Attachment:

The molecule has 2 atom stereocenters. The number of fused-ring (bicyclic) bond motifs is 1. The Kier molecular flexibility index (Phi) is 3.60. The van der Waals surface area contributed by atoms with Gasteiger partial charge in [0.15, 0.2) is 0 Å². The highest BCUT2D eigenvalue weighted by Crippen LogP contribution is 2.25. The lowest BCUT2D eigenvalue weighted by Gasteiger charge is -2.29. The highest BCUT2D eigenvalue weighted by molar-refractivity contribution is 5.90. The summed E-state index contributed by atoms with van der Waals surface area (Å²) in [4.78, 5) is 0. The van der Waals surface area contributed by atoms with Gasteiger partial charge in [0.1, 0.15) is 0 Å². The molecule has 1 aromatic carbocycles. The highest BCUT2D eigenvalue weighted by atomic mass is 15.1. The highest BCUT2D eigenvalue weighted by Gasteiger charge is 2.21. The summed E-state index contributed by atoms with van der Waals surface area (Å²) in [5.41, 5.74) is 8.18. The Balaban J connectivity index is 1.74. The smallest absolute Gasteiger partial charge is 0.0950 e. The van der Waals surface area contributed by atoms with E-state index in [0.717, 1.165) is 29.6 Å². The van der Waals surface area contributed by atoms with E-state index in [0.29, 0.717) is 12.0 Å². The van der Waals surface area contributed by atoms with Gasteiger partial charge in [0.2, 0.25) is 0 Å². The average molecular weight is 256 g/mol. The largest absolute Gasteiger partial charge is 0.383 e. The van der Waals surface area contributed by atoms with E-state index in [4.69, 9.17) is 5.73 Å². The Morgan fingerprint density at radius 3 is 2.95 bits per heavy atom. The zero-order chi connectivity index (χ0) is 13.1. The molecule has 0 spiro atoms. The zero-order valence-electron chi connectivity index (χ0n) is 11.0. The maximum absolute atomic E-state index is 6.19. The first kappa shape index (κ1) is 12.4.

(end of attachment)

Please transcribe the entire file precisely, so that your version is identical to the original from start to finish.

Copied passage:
The molecule has 2 atom stereocenters. The number of fused-ring (bicyclic) bond motifs is 1. The Kier molecular flexibility index (Phi) is 3.60. The van der Waals surface area contributed by atoms with Gasteiger partial charge in [0.15, 0.2) is 0 Å². The highest BCUT2D eigenvalue weighted by Crippen LogP contribution is 2.25. The lowest BCUT2D eigenvalue weighted by Gasteiger charge is -2.29. The highest BCUT2D eigenvalue weighted by molar-refractivity contribution is 5.90. The summed E-state index contributed by atoms with van der Waals surface area (Å²) in [4.78, 5) is 0. The van der Waals surface area contributed by atoms with Gasteiger partial charge in [0.1, 0.15) is 0 Å². The molecule has 1 aromatic carbocycles. The highest BCUT2D eigenvalue weighted by atomic mass is 15.1. The highest BCUT2D eigenvalue weighted by Gasteiger charge is 2.21. The summed E-state index contributed by atoms with van der Waals surface area (Å²) in [5.41, 5.74) is 8.18. The Balaban J connectivity index is 1.74. The smallest absolute Gasteiger partial charge is 0.0950 e. The van der Waals surface area contributed by atoms with E-state index in [0.717, 1.165) is 29.6 Å². The van der Waals surface area contributed by atoms with E-state index in [0.29, 0.717) is 12.0 Å². The van der Waals surface area contributed by atoms with Gasteiger partial charge in [0.2, 0.25) is 0 Å². The average molecular weight is 256 g/mol. The largest absolute Gasteiger partial charge is 0.383 e. The van der Waals surface area contributed by atoms with E-state index in [4.69, 9.17) is 5.73 Å². The Morgan fingerprint density at radius 3 is 2.95 bits per heavy atom. The zero-order chi connectivity index (χ0) is 13.1. The molecule has 0 spiro atoms. The zero-order valence-electron chi connectivity index (χ0n) is 11.0. The maximum absolute atomic E-state index is 6.19. The first kappa shape index (κ1) is 12.4.